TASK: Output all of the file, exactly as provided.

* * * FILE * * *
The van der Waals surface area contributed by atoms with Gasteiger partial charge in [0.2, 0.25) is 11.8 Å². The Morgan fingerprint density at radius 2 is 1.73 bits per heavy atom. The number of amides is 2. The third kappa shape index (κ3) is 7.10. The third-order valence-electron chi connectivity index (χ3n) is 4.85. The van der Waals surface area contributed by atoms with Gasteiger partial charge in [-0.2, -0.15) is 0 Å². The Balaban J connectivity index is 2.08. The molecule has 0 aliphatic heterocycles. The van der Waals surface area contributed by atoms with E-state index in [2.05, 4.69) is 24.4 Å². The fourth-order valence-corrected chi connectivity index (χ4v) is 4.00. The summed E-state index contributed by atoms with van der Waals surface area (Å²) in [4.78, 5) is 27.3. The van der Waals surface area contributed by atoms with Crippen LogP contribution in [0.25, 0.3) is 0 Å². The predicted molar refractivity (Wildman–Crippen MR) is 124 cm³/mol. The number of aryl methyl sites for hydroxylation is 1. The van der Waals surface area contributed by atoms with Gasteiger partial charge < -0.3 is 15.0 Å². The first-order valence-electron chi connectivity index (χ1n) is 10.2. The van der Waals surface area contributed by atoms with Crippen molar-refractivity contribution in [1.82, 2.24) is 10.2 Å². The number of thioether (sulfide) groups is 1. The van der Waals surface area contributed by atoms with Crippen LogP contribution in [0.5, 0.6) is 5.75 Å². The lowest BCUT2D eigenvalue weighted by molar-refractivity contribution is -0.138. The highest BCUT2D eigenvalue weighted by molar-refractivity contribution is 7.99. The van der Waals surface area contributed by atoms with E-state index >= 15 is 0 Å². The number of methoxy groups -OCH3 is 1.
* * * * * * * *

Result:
The van der Waals surface area contributed by atoms with Gasteiger partial charge in [0.2, 0.25) is 11.8 Å². The Morgan fingerprint density at radius 2 is 1.73 bits per heavy atom. The number of amides is 2. The third kappa shape index (κ3) is 7.10. The third-order valence-electron chi connectivity index (χ3n) is 4.85. The van der Waals surface area contributed by atoms with Gasteiger partial charge in [-0.2, -0.15) is 0 Å². The Balaban J connectivity index is 2.08. The molecule has 0 aliphatic heterocycles. The van der Waals surface area contributed by atoms with E-state index in [2.05, 4.69) is 24.4 Å². The fourth-order valence-corrected chi connectivity index (χ4v) is 4.00. The summed E-state index contributed by atoms with van der Waals surface area (Å²) in [4.78, 5) is 27.3. The van der Waals surface area contributed by atoms with Crippen LogP contribution in [0.25, 0.3) is 0 Å². The predicted molar refractivity (Wildman–Crippen MR) is 124 cm³/mol. The number of aryl methyl sites for hydroxylation is 1. The van der Waals surface area contributed by atoms with Gasteiger partial charge < -0.3 is 15.0 Å². The first-order valence-electron chi connectivity index (χ1n) is 10.2. The van der Waals surface area contributed by atoms with Crippen molar-refractivity contribution in [1.82, 2.24) is 10.2 Å². The number of thioether (sulfide) groups is 1. The van der Waals surface area contributed by atoms with Crippen LogP contribution in [0.5, 0.6) is 5.75 Å². The lowest BCUT2D eigenvalue weighted by molar-refractivity contribution is -0.138. The highest BCUT2D eigenvalue weighted by molar-refractivity contribution is 7.99. The van der Waals surface area contributed by atoms with E-state index >= 15 is 0 Å². The number of methoxy groups -OCH3 is 1.